We have rare live moments when we know we are collectively, as a nation, listening to the ravings of a mad man. I felt that way as I listened to Wayne LaPierre’s “conversation” with America regarding guns. While they waited exactly seven days and 90 minutes since the horrific events of Sandy Hook as a matter of respect, it was clear that any NRA soul-searching had resulted in a position that is so anathema to me as a professor, as a parent and as a human being that I was reduced to sputtering on Twitter and anguishing on Facebook.
As soon as the speech was over, I went looking for the transcript, which can be found here, but in the first few moments after the news conference, the html line read Armed police officers in every single school in this nation. This is insanity talking. Apparently, I wasn’t alone in the world thinking that Wayne LaPierre was having a moment of psychosis and sociopathy in front of a national audience. And I felt an immediate kinship with the Washington Post news poster.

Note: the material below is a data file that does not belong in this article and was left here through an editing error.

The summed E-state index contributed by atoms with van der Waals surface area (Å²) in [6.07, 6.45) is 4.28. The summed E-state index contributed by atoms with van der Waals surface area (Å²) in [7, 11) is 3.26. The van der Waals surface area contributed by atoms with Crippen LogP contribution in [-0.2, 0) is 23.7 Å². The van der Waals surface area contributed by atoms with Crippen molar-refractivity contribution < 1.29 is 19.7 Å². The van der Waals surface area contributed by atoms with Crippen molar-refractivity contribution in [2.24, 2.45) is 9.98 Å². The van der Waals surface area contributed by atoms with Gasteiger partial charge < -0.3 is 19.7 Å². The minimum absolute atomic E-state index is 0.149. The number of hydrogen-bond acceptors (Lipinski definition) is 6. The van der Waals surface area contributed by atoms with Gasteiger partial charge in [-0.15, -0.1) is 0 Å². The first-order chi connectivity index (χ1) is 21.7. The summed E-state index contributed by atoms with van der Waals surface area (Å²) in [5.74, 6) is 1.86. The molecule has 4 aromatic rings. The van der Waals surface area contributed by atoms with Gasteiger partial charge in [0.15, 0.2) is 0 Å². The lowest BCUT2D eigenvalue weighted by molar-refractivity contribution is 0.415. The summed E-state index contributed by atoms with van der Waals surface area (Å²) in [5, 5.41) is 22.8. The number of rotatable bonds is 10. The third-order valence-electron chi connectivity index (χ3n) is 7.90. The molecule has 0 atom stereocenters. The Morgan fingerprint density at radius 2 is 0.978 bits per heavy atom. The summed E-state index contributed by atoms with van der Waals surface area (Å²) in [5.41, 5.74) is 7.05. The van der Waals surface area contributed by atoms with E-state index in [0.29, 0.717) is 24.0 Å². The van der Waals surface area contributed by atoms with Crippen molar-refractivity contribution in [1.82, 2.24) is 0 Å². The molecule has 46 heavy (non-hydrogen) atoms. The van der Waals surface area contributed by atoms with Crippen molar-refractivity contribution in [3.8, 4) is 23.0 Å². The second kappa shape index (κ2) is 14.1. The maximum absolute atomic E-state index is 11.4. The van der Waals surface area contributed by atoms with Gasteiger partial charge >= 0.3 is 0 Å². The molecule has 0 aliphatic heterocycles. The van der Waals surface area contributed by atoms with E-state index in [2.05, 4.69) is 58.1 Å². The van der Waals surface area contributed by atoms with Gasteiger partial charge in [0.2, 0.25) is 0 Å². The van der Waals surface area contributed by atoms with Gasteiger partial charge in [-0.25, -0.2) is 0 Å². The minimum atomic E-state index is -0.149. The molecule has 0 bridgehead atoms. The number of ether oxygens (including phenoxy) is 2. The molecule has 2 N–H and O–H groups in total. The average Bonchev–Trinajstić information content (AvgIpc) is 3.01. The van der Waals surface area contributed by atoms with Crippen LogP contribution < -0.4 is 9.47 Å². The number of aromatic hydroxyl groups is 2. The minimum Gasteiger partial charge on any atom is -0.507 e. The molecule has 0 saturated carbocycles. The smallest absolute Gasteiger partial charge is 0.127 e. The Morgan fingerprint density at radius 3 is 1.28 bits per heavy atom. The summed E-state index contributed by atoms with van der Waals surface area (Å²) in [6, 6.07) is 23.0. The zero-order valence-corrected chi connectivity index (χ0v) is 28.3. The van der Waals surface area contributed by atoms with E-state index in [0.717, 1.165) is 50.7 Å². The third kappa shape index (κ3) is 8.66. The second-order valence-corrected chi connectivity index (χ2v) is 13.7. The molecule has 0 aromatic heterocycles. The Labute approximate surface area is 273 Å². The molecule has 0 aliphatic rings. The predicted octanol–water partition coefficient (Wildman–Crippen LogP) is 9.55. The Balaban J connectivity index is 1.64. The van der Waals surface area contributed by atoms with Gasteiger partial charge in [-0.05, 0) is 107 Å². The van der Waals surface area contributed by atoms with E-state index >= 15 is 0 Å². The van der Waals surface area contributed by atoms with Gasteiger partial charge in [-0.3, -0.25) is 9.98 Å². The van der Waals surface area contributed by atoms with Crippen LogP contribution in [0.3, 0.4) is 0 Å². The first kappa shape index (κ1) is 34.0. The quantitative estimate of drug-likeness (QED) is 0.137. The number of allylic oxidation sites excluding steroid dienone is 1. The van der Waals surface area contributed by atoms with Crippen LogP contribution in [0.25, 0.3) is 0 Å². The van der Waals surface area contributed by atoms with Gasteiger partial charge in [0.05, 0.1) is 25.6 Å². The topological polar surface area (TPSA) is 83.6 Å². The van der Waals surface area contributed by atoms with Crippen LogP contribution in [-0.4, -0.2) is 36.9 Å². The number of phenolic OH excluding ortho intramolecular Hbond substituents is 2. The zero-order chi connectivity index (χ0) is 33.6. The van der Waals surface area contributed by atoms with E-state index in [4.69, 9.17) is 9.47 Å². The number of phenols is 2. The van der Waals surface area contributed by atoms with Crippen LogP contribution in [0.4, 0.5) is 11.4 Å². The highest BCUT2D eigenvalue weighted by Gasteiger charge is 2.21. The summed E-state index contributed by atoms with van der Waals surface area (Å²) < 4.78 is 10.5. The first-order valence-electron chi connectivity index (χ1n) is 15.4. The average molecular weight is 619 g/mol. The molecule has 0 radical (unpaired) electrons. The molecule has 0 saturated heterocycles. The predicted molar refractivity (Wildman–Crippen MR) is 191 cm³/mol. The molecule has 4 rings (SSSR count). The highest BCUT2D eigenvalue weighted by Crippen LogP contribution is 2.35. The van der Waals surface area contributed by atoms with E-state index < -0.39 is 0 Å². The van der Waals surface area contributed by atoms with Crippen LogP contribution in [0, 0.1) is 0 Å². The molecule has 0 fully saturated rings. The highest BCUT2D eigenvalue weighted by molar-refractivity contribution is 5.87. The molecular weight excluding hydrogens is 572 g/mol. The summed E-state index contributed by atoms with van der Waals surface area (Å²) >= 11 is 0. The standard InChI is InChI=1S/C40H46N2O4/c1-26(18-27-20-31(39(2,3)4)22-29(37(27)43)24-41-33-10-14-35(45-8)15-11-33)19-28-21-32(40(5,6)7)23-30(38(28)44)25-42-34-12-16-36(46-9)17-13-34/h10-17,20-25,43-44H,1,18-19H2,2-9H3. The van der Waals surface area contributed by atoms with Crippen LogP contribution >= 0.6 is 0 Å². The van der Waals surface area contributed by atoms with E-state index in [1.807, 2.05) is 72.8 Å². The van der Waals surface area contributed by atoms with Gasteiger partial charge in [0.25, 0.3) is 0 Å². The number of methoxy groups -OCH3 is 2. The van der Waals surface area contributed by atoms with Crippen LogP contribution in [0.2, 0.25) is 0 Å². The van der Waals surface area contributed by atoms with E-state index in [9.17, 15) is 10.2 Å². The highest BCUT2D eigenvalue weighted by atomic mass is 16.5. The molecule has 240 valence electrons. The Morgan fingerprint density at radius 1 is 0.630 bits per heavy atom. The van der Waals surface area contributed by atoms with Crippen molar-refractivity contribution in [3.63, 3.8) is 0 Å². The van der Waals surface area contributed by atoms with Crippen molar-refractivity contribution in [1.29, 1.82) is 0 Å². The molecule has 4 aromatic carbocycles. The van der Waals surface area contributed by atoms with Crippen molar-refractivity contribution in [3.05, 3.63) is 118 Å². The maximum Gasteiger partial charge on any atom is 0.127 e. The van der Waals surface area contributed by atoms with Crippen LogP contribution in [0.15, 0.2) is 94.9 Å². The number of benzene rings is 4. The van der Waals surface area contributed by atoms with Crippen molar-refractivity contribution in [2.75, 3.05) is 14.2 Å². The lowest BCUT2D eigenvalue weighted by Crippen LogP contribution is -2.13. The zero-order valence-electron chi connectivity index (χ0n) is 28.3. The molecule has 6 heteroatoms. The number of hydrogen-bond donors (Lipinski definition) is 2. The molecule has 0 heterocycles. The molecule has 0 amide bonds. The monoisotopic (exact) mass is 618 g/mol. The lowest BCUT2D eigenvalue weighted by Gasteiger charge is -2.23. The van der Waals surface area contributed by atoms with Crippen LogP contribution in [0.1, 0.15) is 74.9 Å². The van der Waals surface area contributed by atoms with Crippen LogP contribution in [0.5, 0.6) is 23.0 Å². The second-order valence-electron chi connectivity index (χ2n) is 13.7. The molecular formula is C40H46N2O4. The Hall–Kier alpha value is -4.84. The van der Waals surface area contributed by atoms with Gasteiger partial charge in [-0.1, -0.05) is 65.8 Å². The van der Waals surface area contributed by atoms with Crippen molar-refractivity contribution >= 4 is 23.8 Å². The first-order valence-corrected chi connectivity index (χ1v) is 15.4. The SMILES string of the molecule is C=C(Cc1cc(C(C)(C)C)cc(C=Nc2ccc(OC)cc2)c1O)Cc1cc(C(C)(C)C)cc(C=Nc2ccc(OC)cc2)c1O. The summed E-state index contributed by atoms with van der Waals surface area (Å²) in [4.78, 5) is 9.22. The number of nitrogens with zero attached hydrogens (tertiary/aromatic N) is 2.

By now, many will have spilled their outrage about LaPierre and his willingness to blame everyone but himself. But as someone who would be directly affected should any of his proposals actually go through (thank you, Jesus, for the Nov. 6 election result), I wanted to talk about what it would be like to try to be a teacher in an armed classroom.
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